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Evaluate measurement invariance across multiple groups: a comparison between the alignment optimization and the random item effects model

Lin, Lida (2020) Evaluate measurement invariance across multiple groups: a comparison between the alignment optimization and the random item effects model. Doctoral Dissertation, University of Pittsburgh. (Unpublished)

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Participants in achievement tests or psychometric scales can be naturally divided into various sub-groups such as gender, race, social economic status, school district, etc. In order to make meaningful comparison between groups, each item in the test/scale should measure the same underlying construct for participants came from different groups. The increasing implementation of cross-national assessments have raised the question about how to evaluate measurement invariance across a large number of groups. This study compared two relatively new methods—the CFA alignment optimization and the random item effects model—on evaluating measurement invariance. The impact of following factors on the performance of each method were assessed: the proportion of DIF items, type of group mean ability, number of groups, group size, DIF size, and type of DIF. The simulation study demonstrated that both methods performed well in conditions with large number of groups, while they were significantly different from each other. When group size was large and the group mean abilities were equal, both methods would lead to highly accurate parameter estimates, and highly accurate DIF detection rate can be achieved by the alignment method.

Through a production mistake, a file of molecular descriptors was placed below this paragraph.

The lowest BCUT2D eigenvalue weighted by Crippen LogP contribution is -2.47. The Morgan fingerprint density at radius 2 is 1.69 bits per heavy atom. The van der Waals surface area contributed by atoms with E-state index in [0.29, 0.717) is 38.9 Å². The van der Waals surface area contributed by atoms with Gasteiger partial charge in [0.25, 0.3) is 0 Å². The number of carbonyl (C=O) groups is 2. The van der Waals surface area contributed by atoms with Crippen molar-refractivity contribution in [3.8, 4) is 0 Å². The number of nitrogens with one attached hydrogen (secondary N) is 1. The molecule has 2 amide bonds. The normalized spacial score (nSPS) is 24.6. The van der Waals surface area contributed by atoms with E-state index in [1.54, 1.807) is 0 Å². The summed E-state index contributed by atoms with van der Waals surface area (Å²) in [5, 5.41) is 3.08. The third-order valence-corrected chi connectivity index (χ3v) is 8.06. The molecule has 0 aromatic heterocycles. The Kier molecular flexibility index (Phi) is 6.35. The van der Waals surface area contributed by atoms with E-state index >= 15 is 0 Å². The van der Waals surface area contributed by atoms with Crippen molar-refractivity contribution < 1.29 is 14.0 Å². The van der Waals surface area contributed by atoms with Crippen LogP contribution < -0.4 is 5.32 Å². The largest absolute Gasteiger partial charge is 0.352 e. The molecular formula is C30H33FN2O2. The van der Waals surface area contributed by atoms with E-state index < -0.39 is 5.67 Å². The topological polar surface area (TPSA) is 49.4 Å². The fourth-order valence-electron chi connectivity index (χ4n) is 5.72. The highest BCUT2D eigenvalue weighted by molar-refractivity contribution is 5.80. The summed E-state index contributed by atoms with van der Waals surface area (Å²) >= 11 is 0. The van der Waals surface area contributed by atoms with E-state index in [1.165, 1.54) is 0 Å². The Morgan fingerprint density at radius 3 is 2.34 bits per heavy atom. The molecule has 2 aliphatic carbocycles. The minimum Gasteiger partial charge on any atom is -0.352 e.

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Item Type: University of Pittsburgh ETD
Status: Unpublished
CreatorsEmailPitt UsernameORCID
Lin, Lidalil85@pitt.edulil85
ETD Committee:
TitleMemberEmail AddressPitt UsernameORCID
Committee CoChairLane, Suzannesl@pitt.edusl
Committee CoChairYe, Feifeifeifeiye@pitt.edufeifeiye
Committee MemberStone, Clementcas@pitt.educas
Committee MemberYu, Lanlan.yu@pitt.edulan.yu
Date: 17 December 2020
Date Type: Publication
Defense Date: 26 October 2020
Approval Date: 17 December 2020
Submission Date: 3 December 2020
Access Restriction: No restriction; Release the ETD for access worldwide immediately.
Number of Pages: 150
Institution: University of Pittsburgh
Schools and Programs: School of Education > Psychology in Education
Degree: PhD - Doctor of Philosophy
Thesis Type: Doctoral Dissertation
Refereed: Yes
Uncontrolled Keywords: measurement invariance; differential item functioning; alignment optimization; random item effects model
Date Deposited: 17 Dec 2020 19:28
Last Modified: 17 Dec 2020 19:28


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